## DISCUSSION

The hypothesis of this study is that the transmural distribution of proteoglycans plays a significant role in regulating the residual stresses in the arterial wall. These residual stresses are hypothesized to arise from the fixed-charge density of the proteoglycans, which induce a Donnan osmotic pressure relative to the external environment. With an inhomogeneous distribution of these proteoglycans through the wall thickness, the Donnan osmotic pressure would also vary through the wall thickness, and the resulting inhomogeneous swelling stress of the solid matrix significantly influences the opening angle observed experimentally.

The first aim of this study was to verify from theory that the hypothesized mechanism could indeed explain the opening angle observed experimentally. Using the triphasic theory of Lai et al. (28) and representative values of the shear modulus of the rat arterial wall (11) and proteoglycan fixed-charge density (37), it was confirmed that this hypothesized mechanism could readily yield opening angles in the range of experimental values previously reported in the literature (Fig. 1). Indeed, in the finite element simulations, large variations could be obtained in the opening angle under isotonic conditions, by varying the magnitude of the fixed-charge density in the intima and media. Changing the shear modulus or geometry of the ring also influenced the opening angle (Fig. 2).

In particular, the theoretical analysis indicated that varying the ionic strength of the bathing environment could produce large changes in the opening angle (Fig. 2), thereby suggesting a similar experimental design for verifying this hypothesis. In fact, a similar experiment was recently reported in which increasing osmolarity caused a decrease in aortic opening angle (20), although this was attributed to cellular volume changes, which is inconsistent with our findings as discussed below. It is important to recall that the theoretical analysis would not predict changes in the opening angle when the fixed-charge density is uniformly distributed across the wall thickness; in that case, the only effect of changing the ionic strength of the external bath would be to produce uniform swelling or shrinking of the aortic ring, according to *Eq. 15*.

In the second component of this study, histological sections of the rat arterial wall confirmed that the fixed-charge density of the proteoglycans is confined primarily to the intima and media (Fig. 3), consistent with earlier studies (9, 56). These proteoglycans are synthesized by vascular smooth muscle cells and endothelial cells (5, 7, 25); their glycosaminoglycans include the negatively charged chondroitin sulfate, dermatan sulfate, and heparan sulfate (24, 26, 27). The chondroitin sulfate can form large proteoglycans called versican (57), which can aggregate with hyaluronan (13). These biochemical and histological characterizations confirm the presence of an inhomogeneous distribution of fixed-charge density across the arterial wall, which is a necessary condition for the hypothesis of this study to be correct. Biochemical analysis of GAG content in the rat aorta yielded values of the fixed-charge density comparable to those reported by Porterfield et al. (37) in thoracic and abdominal segments of chicken aortas, which were used in our finite element analysis. The GAG content of rat aorta, 0.58% per wet weight, is ∼10 times smaller than in human and animal articular cartilage (35).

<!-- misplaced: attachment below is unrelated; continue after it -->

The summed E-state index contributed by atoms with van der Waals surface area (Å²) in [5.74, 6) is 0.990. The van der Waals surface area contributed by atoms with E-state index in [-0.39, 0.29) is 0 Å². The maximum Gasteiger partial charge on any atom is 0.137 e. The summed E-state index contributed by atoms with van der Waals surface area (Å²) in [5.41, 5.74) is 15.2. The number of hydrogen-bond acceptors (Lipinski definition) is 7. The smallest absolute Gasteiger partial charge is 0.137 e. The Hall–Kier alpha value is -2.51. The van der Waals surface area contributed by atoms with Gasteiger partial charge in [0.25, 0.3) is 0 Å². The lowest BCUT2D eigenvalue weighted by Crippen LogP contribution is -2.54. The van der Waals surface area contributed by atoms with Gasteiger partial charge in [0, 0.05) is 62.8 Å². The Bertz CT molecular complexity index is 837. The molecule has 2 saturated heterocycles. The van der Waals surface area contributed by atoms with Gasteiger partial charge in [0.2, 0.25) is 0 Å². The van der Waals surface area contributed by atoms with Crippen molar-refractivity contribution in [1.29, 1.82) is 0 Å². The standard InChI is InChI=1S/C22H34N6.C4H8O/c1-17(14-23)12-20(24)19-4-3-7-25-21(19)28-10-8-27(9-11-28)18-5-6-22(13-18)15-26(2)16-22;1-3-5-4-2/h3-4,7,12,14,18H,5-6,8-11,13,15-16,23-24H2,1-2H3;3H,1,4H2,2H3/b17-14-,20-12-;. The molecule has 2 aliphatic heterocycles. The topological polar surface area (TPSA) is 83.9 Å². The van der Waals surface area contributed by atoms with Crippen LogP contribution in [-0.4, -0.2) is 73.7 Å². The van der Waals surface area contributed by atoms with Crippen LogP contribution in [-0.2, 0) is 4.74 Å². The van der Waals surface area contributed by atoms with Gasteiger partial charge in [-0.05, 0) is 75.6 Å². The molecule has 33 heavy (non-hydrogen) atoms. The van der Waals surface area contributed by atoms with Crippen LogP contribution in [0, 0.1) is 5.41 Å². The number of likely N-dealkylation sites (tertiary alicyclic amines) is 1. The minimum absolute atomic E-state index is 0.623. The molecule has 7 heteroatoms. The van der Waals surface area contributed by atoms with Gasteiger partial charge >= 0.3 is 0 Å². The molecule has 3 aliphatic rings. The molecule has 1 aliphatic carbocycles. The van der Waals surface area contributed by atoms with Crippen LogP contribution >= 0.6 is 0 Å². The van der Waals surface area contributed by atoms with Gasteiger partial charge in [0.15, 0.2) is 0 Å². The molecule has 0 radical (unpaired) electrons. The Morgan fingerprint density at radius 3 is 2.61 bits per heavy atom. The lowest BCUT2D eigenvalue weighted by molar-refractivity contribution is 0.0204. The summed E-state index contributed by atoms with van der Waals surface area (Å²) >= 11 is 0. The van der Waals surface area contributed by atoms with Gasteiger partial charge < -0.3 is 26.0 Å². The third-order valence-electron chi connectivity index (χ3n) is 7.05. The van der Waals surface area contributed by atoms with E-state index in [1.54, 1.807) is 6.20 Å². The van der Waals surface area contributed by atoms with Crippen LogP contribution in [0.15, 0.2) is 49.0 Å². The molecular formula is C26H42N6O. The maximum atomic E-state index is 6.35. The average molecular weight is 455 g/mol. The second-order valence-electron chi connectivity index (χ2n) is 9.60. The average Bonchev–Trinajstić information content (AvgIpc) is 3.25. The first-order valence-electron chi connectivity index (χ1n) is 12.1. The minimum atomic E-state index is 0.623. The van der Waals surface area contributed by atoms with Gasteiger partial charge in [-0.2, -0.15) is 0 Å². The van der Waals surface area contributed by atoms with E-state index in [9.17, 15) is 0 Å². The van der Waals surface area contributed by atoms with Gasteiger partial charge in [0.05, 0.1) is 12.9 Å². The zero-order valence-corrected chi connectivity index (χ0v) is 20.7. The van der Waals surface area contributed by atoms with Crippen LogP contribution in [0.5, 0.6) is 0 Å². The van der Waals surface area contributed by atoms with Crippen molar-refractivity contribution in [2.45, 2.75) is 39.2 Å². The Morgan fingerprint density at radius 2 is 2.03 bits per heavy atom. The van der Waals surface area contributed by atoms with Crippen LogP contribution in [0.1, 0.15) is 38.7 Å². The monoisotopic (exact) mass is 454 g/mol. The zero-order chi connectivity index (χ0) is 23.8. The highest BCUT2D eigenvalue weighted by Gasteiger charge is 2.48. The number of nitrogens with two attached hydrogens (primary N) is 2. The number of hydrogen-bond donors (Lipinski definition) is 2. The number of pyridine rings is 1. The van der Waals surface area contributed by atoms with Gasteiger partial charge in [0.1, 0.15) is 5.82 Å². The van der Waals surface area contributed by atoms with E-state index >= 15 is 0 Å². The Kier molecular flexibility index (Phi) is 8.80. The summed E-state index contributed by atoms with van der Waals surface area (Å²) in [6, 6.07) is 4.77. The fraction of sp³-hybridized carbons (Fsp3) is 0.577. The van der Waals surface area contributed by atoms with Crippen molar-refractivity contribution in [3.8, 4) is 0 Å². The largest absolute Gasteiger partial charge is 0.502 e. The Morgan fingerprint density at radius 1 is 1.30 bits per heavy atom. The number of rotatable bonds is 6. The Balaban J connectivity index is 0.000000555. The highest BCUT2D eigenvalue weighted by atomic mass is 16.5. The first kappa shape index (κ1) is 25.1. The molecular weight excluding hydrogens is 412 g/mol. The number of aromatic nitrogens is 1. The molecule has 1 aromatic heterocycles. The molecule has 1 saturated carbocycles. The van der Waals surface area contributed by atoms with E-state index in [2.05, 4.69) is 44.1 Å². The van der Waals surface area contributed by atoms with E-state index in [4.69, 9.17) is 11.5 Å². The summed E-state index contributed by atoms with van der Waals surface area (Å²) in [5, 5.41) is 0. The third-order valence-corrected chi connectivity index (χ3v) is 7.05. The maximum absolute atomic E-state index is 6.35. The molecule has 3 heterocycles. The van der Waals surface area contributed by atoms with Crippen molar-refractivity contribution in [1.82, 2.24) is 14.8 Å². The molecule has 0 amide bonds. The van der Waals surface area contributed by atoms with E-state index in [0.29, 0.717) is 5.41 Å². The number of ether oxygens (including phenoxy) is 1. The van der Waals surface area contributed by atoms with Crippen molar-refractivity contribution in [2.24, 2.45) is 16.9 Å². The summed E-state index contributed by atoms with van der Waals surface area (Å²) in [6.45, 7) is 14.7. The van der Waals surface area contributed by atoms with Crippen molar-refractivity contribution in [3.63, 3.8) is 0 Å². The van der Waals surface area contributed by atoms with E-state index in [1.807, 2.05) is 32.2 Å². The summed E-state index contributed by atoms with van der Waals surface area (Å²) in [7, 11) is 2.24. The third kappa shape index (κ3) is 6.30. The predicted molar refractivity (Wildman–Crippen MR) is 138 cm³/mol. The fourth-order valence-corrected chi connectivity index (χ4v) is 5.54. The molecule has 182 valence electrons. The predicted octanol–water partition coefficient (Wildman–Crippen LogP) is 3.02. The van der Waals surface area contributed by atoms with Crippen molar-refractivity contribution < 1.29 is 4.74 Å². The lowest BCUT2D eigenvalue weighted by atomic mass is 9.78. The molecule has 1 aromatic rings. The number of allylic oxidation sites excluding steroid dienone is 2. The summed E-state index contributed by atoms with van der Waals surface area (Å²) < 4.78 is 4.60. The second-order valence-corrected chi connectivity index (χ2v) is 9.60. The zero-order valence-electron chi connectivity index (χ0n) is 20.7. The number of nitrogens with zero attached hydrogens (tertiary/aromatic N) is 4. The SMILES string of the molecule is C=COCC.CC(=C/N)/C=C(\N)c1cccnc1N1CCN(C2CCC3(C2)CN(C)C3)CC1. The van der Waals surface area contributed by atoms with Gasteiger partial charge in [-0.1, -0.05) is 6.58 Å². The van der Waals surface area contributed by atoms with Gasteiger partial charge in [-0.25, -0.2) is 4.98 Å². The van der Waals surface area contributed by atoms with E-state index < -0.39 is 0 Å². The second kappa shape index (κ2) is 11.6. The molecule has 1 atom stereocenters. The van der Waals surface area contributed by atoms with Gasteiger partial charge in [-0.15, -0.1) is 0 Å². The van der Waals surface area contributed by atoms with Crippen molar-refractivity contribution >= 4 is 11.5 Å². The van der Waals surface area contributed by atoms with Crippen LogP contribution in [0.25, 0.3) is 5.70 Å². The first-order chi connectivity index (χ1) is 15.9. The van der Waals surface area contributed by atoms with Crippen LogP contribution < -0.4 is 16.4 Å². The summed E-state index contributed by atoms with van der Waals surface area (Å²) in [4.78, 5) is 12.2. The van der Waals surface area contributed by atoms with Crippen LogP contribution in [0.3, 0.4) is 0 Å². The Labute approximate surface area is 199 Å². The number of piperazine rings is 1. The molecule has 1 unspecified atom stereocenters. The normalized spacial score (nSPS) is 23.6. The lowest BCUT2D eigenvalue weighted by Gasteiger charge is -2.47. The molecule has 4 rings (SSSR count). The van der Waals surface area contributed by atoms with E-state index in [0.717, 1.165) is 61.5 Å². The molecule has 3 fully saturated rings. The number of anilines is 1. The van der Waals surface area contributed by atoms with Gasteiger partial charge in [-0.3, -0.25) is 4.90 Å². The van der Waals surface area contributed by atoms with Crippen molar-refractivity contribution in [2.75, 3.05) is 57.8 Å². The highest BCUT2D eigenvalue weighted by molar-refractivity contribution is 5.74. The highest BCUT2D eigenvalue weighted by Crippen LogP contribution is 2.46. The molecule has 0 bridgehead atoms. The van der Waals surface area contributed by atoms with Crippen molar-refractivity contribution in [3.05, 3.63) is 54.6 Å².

In the third part of this study, experimental measurements of the opening angle of rat aorta under various bathing solution concentrations of NaCl confirmed the theoretical prediction that the opening angle should increase with decreasing salt concentration (Figs. 1 and 5). From the theoretical analysis, this response can be explained by the concomitant increase in swelling pressure in the intima and media, as predicated by *Eq. 2*, which produces a higher swelling strain on the inner region of the aortic ring and causes it to open up when radially cut. On first consideration, this result alone might seem sufficient to confirm the hypothesis of this study. However, because the media and intima are highly cellularized and because the cell membrane is nearly impermeable to Na^{+} and Cl^{−}, there remains the possibility that the observed response to osmotic loading with various concentrations of NaCl can be the result of volume changes due to water uptake or loss from the cell cytoplasm, as suggested by Guo et al. (20), rather than charge-related Donnan osmotic swelling.

By using neutrally charged sucrose as an alternative osmolyte, which is known to be plasma membrane impermeant (6), it was possible to test the counterhypothesis that the observed change in opening angle resulted from in situ cell swelling, independent of extracellular charge effects. According to this counterhypothesis, osmotic loading of the aortic ring with NaCl and sucrose solutions of equal osmolarities should produce no change in the opening angle, since both should have the same effect on the cell volume. However, when transferring samples from 300 mosM NaCl to 300 mosM sucrose, opening angle was observed to increase very significantly, reaching a mean value within 20° of that obtained with 0 mosM hypotonic solution (Fig. 6). This result implies that most of the change in opening angle (∼70%) resulted from charge effects in the extracellular matrix; the small but significant increase from isotonic sucrose to 0 mosM hypotonic solution reflects the contribution of cellular swelling.

From these observations, it is concluded that the inhomogeneous proteoglycan distribution across the aortic wall thickness is a significant contributor to the observed residual stress, thereby confirming the hypothesis of this study. This finding is significant because it provides a clear mechanistic explanation for this residual stress, based on Donnan osmotic swelling theory. It is believed that residual stress in the arterial wall acts to produce a more uniform wall stress distribution when the artery is subjected to physiological internal hydrostatic pressures (8, 22), a condition that is thought to play a role in this tissue's mechanosensory feedback for achieving homeostasis (16). Alterations in luminal blood pressure or flow may disturb this equilibrium condition, and the finding of this study suggests that cells may respond to the resulting altered stress environment by modifying proteoglycan synthesis or degradation, either changing its total content or its distribution across the wall.